Everyone who has been around video games long enough knows that when a movie has a video game alter-ego, it is most likely a publicity stunt instead of a genuine interest in developing a deep and engaging gaming experience. This reality has spread to the point where the term “movie game” is synonymous with something most players want to stay away from. Rest In Peace Department (R.I.P.D.): The Game is a movie game, but is it a movie game?
Developed by Old School Games / Published by Atlus
Available on the PC, PS3 and Xbox 360. Reviewed on Xbox 360.
*Review Code provided by Atlus
Plot-wise, the game revolves around a dead cop who has been recruited to help in the afterlife and police ‘deados’ (dead people who refuse to die) who are avoiding final judgment. These deados are hiding in the realm of the living—terrorizing them—all the while satisfying a new-found crave for gold (Because, you know, dead guys need gold). Story-wise, don’t expect anything more than an initial cut-scene which fills you in on this information above because there is nothing more to it. After this initial scene you are thrown into the game world, which is nothing more than fighting off waves of deados.
RIPD: The Game is a cooperative arcade shooter. It will have you fending against deados in a two-player survival mode and taking the role of either Jeff Bridges or Ryan Reynolds. You can go online and find matches with random players, or party with a couch buddy. This is where the first problem of RIPD: The Game makes an appearance: matchmaking often takes longer than a match itself if you are not already partied up with a friend. You can only be matched with someone who has chosen the other character, so if you chose Ryan, you only have a chance of being matched with someone who chose Jeff. This could’ve been avoided if you could decide once you are already matched up, but as it is, you are forced in being matched with someone who happened to pick the other partner, resulting in longer wait times. For a game which centers on cooperative play, this seems like a crucial aspect which should have little to no room for error, but this is not the case here.
Once you are matched up, you are not eased into the experience: there is no tutorial or training mission. You will instead be relying on your intuitions as a video game player to instinctively know what button does what. You’ll also receive hints while you’re in the game as to what you can and are able to do in the missions. This is something I did not particularly find appealing, as it forces you to scramble for survival by pressing buttons in a trial-and-error fashion until your next hint appears. Gameplay is also almost unceasing; enemies are always present and pursuing. It is because of this reason that learning by trial-and-error will be a little more frustrating than it would be if you had more breaks between the waves of enemies.
The developers try to spice things up with challenges that must be completed in some waves, and these provide somewhat of a twist to the shooting action by having you kill X number of enemies while standing in a specific location of the map, or melee killing Y number of enemies. These challenges don’t vary greatly, but do provide something else to focus on. However, it is evident this is only a rushed attempt at providing something else to do.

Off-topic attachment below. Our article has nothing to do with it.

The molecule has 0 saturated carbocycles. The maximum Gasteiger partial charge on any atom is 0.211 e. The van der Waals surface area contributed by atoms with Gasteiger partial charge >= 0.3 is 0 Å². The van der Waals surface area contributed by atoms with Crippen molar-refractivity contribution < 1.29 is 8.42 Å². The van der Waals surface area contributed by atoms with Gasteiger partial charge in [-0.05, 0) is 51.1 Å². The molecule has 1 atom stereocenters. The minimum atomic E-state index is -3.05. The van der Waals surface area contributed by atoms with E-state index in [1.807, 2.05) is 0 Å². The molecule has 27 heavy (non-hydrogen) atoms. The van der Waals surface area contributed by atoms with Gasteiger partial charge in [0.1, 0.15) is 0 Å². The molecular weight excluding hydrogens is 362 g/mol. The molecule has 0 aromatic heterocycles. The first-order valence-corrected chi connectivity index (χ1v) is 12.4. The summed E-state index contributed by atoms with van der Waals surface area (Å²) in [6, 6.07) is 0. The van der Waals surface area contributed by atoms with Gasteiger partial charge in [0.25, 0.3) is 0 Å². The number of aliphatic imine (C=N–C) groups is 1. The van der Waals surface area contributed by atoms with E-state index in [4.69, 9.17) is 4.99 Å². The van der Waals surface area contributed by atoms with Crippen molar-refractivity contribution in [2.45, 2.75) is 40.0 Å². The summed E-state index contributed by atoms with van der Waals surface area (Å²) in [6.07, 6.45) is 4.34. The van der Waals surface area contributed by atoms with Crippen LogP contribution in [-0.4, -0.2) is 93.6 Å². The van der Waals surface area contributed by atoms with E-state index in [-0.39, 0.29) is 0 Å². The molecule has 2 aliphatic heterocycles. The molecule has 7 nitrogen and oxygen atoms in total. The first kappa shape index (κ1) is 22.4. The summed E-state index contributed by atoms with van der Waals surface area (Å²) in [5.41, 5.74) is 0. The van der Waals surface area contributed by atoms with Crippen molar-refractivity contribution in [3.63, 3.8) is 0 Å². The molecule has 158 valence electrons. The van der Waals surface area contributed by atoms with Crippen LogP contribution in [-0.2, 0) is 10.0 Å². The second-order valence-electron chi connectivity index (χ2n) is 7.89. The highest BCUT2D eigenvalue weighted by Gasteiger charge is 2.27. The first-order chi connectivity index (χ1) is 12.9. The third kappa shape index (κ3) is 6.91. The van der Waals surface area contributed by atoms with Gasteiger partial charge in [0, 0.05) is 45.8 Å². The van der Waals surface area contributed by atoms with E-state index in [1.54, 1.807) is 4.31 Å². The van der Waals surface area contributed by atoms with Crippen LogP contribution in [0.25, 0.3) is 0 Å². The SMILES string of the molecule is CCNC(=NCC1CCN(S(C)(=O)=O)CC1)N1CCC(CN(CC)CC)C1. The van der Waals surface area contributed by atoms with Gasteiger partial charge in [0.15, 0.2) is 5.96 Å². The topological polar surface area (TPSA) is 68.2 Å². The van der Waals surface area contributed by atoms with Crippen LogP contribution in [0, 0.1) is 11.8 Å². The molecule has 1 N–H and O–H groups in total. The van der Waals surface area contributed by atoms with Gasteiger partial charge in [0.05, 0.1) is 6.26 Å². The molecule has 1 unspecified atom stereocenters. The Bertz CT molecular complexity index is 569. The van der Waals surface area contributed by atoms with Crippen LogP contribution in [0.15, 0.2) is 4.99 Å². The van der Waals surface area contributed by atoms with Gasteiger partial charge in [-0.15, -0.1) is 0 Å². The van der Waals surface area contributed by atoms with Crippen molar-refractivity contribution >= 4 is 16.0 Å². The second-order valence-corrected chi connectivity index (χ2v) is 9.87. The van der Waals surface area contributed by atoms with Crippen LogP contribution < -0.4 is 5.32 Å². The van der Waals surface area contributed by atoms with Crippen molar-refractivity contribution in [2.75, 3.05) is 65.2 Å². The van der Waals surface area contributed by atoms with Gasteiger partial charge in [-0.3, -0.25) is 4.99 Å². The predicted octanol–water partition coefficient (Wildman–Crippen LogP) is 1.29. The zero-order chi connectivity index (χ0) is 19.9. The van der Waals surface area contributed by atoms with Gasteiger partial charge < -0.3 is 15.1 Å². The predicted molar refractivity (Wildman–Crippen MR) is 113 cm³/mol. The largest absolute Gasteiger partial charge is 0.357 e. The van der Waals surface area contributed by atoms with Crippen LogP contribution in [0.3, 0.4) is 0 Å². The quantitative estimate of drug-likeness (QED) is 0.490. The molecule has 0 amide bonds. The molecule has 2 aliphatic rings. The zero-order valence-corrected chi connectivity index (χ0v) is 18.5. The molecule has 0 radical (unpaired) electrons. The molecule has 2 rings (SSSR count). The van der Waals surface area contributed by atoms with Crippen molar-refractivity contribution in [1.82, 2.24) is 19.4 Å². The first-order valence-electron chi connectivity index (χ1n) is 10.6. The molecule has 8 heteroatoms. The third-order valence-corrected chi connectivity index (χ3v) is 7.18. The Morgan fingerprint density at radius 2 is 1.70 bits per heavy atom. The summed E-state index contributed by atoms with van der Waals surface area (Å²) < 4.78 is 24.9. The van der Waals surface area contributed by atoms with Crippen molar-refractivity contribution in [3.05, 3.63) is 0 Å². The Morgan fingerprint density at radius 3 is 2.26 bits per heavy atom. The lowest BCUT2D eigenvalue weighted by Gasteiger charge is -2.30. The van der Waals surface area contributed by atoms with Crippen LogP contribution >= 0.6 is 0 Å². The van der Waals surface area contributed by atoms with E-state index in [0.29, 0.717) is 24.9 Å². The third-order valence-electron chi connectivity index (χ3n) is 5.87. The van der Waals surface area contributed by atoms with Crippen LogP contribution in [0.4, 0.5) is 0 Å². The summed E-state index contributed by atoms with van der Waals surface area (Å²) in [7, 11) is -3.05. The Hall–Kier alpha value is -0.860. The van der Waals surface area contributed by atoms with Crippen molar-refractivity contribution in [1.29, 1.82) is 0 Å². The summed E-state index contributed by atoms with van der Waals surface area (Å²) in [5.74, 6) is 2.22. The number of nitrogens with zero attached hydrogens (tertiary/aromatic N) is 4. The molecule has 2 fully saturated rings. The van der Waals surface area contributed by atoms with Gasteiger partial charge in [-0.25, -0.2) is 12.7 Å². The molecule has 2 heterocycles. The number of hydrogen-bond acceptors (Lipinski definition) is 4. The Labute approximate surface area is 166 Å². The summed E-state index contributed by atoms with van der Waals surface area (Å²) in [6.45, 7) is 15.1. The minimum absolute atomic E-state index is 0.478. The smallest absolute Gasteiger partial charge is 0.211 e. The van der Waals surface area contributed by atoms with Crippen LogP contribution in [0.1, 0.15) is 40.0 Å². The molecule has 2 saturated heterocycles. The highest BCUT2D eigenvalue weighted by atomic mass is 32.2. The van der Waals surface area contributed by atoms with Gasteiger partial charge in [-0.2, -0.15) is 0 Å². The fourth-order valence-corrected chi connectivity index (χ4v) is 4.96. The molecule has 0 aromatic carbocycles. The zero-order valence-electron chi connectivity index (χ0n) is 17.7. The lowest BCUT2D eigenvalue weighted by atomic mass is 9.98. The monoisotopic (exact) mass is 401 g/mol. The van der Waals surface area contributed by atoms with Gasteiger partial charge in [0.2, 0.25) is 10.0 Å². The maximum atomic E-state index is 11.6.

To sweeten combat up a bit more, you are also capable of launching special abilities once you collect enough points. They do help out greatly once you find out what each one does; my personal favorite being able to deploy a decoy and make yourself invisible, allowing you to escape pretty much any hairy situation.
The lack of a mini-map and cover system in a game which will constantly have you pinched in a corner whilst defending yourself and your friend leaves much to say about the level of devotion this game’s cooperative aspect received: close to none. The lack of a mini-map promotes a focus on the immediate threat in front of you, but it also makes for you not being able to discern which is the quickest way to your challenge objective or your partner should he/she wander off and split up. Instead, there is an overhead on-screen display of your partner’s name which is the only indication of where he happens to be, but again, there’s no way of knowing how to get there and it will have you running into trouble when you are looking for help. The lack of a cover system will have you dashing through the map with no real defense while doing so. Combine this with the missing mini-map, and navigating each stage will have you coming face to face with deados when you want to reach your buddy, making it more of a chore than a fun experience.
There is nothing spectacular to be said about RIPD: The Game. Yes, it is exactly what it is, “a movie game.” The lack of a story arc, flawed matchmaking, no training/guide on how to play, rushed attempts at providing variety, and a lack of helpful features like a mini-map and cover system all combine to prove that RIPD: The Game is little more than just another rushed movie game looking to cash in on the free publicity ride its gaming counterpart provides. There’s no incentive to purchase this unless you want to somehow be involved with either the movie or its actors and be willing to compromise in gameplay, which, call me crazy, should be the biggest selling point of any game.